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Lawrence Yun Speaks- Watching From The Sideline



It’s a Mixed Bag

Lawrence Yun, the National Association of Realtors Chief Economist says, “Tightening credit market and pessimistic buyer psychology are the two key factors in the nation’s current housing slowdown.”

Get on the Sidelines

Mr. Yun speaking to 400 on Thursday at Crye-Leike Inc.’s national conference in Sandestin, Fla., tells Realtors, “I see tighter credit availability and buyer psychology as the two key ingredients holding people back from buying homes today. I believe the confidence of buyers has been shaken by the current crisis on Wall Street and the ongoing housing slowdown. It has resulted in many buyers remaining on the sidelines.”

A Little Cautious Goodness

Mr. Yun went on to say “While the economy will be sluggish for the next three quarters, we can already see recovery out west in California, Nevada and Arizona and we’re also starting to see an increase in home buying in South Florida.”

The Basics

Reading between the lines, your real estate farm area just became the sidelines if you want to remain in the game as your shot at driving sales will be directly speaking to consumers about incentives to buy.

read source Crye-Leike Realtors

Benn Rosales is the Founder and CEO of The American Genius (AG), national news network for tech and entrepreneurs, proudly celebrating 10 years in publishing, recently ranked as the #5 startup in Austin. Before founding AG, he founded one of the first digital media strategy firms in the nation and also acquired several other firms. His resume prior includes roles at Apple and Kroger Foods, specializing in marketing, communications, and technology integration. He is a recipient of the Statesman Texas Social Media Award and is an Inman Innovator Award winner. He has consulted for numerous startups (both early- and late-stage), has built partnerships and bridges between tech recruiters and the best tech talent in the industry, and is well known for organizing the digital community through popular monthly networking events. Benn does not venture into the spotlight often, rather believes his biggest accomplishments are the talent he recruits, develops, and gives all credit to those he's empowered.

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  1. Glenn fm Naples

    October 18, 2008 at 5:41 am

    Yes, sales are improving in Florida – because prices have dropped substantially from the nose-bleed high values of two years ago.

    We still have to be aware of the local markets and assess the market conditions on a neighborhood by neighborhood basis beyond just prices, but the financial conditions of homeowner associations and condominium associations.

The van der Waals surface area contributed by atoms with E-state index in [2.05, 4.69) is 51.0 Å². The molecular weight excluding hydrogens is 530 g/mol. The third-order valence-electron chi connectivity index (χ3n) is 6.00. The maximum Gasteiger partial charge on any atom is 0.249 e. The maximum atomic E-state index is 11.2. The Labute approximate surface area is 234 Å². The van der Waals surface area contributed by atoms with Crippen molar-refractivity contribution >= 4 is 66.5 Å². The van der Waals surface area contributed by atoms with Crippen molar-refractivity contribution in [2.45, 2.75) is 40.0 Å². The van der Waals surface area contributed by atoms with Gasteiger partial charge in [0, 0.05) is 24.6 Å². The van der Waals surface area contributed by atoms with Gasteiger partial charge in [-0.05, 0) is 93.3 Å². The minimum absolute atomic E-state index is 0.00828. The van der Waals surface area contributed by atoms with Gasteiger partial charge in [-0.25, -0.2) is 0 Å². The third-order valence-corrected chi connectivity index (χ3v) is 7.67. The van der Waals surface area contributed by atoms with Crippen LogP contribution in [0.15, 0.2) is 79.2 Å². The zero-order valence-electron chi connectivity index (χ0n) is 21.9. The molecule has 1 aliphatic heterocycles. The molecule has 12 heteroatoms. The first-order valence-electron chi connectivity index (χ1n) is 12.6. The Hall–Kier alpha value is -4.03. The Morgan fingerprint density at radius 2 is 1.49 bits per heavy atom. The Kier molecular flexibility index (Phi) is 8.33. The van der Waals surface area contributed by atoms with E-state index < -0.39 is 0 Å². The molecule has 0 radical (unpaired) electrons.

Buyers are on the sidelines, because they are looking for the bottom of the market – the only thing is we don’t know when the bottom hits, until possibly three after its passing.

  2. Steve Simon

    October 18, 2008 at 9:04 am

    If anyone ever needed a career change it is Mr. Yun…
    Whether he was forced into the comments he has made in the past two and half years, or slightly pressured, or just terribly worng in his assessments; he virtually has lost all credability with most if not almost all of his base.
    The NAR is now wasting any monies paid to this individual for assessment and commentary.
    Just my thoughts:)

  3. Glenn fm Estero

    October 18, 2008 at 9:57 am

    @Steve – I certainly would not want to be in Yun’s shoes. He is caught between a rock and hard place. If his assessments are negative – will the members of NAR – call for his blood? If his assessments are positive – he does lose creditability with not only the members of NAR, but also the masses. He is working for NAR and has to project a positive picture – well maybe make lemonade out of lemons.

  4. Rob

    November 7, 2008 at 11:50 am

    As a Realtor I know how important it is to remain optimistic, a positive addititude is everything in our business.
    Of course Mr. Yun has to be positive and upbeat, but let’s take a look at what’s really going on here. We all know why we are in this current mess; we can dwell on how bad it is and certainly blame those who are to blame.

    Hey guys the bottom line is, we are in the business to buy & sell real estate; we adapt and find opportunities in every market. I believe we are at the threshold of a tremendous market and we need to be finding a positive message to send to our clients. Let’s face it perception is everything, instead of a terrible market, prices falling, foreclosures everywhere I would submit that it could not be a better time to buy! Interest rates are as low as I have seen them, inventory is up, sellers are willing to deal and the buyers are out there. Lets pass the message on that now is the time! We can create a market, one that is moving forward and safe to invest in.

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Economic News

How small businesses can keep up with the changing workforce

(ECONOMIC) Trade schools are booming as career outlook grows. College enrollment is down. The workforce is changing. How can small business keep up?



Trade employees in the workforce

College enrollment has dropped off by three million in the last decade, with a drop-off of one million due in the last several years as a direct side effect of the Covid-19 pandemic. This phenomenon clearly does not bode well for the future of the United States’ economy and workforce, with students who attend low-income schools and come from low-income families being the most affected. These changes are disproportionately affecting students from low-income schools and families, the very people who need higher education the most, and are erasing much of the work done in the last decade to help close the income and race gap between students, colleges, and socioeconomic backgrounds.

Enrollment in trade schools is skyrocketing.

Recently, trade schools have seen a 40% bump in enrollment across the board. Many students are enticed by the fact that trade schools are affordable and offer a quick turnaround, with students paying $16,000 or less for their program, and their training taking a year or less to complete. Beyond that, those who complete trade school is all but guaranteed a job on graduation day. Their earning potential is often two or even three times higher than the initial cost of attending the program. As many have found, the same cannot always be said about those who pursue a college education.